Once plentiful, this large dull coloured native bush parrot is now fairly rare in both the North and South Islands of New Zealand. The name Kaka is a Māori language word meaning “parrot.”
The Kaka’s diet consists mainly of berries, nectar and insects found in mature native forests. The parrot has not easily adjusted to loss of its native habitat and competition for food with introduced mammals and insects, such as possums and wasps. These vespula wasps have invaded the honeydew beech forest to consume the honeydew nectar, a favourite food of the Kaka. Honeydew is important to breeding birds and there is an obvious difficulty in controlling wasp populations. This has resulted in recent years in the alarming decrease in the number of this beautiful parrot.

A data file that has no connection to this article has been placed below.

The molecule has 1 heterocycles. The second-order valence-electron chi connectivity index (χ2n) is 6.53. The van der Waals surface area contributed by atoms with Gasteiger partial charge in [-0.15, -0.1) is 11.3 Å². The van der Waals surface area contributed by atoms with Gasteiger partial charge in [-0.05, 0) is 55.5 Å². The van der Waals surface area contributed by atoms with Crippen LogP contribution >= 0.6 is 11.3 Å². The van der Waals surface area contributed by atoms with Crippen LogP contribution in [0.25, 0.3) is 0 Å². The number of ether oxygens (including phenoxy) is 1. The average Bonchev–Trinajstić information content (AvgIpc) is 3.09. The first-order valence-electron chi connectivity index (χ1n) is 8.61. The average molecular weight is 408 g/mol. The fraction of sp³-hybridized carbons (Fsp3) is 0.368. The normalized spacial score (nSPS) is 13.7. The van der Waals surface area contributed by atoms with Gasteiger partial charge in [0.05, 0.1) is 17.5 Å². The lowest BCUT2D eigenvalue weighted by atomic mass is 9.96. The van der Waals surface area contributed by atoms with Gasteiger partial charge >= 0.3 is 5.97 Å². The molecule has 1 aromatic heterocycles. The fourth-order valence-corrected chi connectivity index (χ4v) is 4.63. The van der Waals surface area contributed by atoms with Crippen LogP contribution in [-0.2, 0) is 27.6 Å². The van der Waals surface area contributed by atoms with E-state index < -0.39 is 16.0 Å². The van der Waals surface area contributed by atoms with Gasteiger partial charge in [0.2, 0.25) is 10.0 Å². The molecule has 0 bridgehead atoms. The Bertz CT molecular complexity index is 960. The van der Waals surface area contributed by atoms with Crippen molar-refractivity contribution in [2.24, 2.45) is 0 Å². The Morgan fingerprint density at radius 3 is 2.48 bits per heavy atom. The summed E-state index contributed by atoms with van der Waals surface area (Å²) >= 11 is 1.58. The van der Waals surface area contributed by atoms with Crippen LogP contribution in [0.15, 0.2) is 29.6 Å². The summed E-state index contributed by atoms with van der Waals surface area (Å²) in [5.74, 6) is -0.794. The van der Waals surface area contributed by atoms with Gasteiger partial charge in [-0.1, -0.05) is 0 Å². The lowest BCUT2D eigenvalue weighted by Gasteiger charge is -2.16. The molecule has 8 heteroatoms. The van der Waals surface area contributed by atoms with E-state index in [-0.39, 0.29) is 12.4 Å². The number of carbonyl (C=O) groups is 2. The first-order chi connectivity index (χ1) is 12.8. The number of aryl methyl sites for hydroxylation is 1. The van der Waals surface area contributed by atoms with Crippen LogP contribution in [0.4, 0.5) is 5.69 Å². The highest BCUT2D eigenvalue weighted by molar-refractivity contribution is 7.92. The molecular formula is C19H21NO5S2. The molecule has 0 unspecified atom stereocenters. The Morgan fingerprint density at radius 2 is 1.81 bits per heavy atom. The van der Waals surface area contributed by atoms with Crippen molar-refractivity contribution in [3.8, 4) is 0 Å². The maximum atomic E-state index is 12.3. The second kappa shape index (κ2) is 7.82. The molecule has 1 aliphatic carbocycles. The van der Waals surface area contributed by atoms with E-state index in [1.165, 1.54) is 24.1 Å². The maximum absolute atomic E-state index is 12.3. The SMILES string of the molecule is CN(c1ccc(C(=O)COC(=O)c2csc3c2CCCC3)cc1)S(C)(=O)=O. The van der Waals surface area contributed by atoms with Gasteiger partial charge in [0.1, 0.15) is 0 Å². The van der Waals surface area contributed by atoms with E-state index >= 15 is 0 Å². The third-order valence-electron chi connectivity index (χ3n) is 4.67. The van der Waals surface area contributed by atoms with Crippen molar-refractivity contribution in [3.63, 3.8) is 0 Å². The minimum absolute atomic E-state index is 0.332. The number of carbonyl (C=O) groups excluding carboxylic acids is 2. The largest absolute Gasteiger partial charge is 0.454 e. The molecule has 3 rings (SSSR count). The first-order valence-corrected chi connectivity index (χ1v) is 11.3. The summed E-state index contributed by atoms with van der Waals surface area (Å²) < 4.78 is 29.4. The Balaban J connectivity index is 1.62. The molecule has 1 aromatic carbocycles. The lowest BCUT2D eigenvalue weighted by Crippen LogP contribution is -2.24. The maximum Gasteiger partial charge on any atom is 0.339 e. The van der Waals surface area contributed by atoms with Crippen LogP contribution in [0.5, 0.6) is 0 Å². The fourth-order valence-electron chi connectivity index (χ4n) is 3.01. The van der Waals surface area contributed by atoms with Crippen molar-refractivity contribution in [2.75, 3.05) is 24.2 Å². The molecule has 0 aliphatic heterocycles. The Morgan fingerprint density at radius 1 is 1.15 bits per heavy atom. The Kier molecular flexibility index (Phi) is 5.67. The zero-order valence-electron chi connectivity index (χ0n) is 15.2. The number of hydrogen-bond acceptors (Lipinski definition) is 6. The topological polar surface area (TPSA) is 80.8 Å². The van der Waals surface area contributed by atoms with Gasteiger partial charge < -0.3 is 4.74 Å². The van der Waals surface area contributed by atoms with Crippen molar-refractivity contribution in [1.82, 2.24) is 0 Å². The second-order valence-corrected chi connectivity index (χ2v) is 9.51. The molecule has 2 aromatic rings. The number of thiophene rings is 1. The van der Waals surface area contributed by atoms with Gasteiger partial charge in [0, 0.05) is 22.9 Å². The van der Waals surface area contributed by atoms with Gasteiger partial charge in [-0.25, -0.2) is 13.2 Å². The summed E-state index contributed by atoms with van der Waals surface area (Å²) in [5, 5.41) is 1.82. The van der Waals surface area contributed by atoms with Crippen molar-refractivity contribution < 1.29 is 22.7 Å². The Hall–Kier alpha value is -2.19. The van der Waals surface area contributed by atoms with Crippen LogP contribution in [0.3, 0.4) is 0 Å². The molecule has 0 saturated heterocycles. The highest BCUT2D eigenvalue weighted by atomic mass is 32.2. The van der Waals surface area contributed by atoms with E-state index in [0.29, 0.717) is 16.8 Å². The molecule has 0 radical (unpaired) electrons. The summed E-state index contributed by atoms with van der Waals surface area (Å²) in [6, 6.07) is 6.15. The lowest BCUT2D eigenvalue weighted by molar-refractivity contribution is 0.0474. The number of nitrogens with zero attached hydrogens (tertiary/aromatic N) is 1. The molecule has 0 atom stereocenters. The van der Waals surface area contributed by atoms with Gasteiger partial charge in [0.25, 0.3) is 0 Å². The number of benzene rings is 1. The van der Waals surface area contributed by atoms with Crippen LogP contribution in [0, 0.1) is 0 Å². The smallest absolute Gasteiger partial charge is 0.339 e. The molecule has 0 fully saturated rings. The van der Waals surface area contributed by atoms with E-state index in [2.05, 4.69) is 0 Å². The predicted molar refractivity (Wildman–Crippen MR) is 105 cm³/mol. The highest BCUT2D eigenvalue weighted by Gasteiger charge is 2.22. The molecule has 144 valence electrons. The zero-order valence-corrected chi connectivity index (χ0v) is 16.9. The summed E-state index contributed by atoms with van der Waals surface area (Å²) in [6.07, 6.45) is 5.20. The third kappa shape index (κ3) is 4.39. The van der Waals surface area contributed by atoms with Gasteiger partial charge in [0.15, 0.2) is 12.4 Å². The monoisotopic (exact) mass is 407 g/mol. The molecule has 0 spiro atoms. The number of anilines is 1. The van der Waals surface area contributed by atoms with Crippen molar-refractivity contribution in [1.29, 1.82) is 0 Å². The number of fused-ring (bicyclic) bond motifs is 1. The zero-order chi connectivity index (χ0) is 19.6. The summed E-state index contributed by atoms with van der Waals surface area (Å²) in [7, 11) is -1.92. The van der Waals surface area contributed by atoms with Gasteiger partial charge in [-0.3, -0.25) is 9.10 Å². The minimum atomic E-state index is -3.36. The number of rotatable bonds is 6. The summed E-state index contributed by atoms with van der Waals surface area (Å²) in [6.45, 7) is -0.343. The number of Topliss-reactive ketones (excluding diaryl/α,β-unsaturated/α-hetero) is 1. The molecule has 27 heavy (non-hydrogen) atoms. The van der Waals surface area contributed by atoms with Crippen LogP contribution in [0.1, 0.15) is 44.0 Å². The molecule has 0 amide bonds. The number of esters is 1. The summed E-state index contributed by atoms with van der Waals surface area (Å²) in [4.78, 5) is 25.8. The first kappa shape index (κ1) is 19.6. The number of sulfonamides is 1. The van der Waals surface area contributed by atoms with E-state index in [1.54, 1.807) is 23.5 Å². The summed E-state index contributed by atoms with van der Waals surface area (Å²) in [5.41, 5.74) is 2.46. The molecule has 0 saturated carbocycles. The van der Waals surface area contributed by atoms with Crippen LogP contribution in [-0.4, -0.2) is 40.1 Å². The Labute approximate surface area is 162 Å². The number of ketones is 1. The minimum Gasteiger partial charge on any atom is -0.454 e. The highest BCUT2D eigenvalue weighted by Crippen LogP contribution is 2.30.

Raucous and inquisitive, the Kaka was hunted by the early Māori for food and its underwing red feathers were used to adorn prized possessions and favourite weapons.
Te Rarawa, Ngāti Paoa, Te Ātiawa
Rex Homan was born 1940 in Thames, New Zealand of Māori, Irish and Scottish ancestry. He lived in Auckland in his early years before moving to the Bay of Plenty. Rex has earned international recognition as a wood sculptor in the 1960s and 1970s and began working in bronze in the 1980s. His current work is influenced by the culture of the Pacific and displays uniqueness in its diversity of form and dramatic flow of lines. Rex has exhibited in solo, group and jury shows. He has won several national awards for “National Wood Skills” and is represented in corporate and private collections worldwide.
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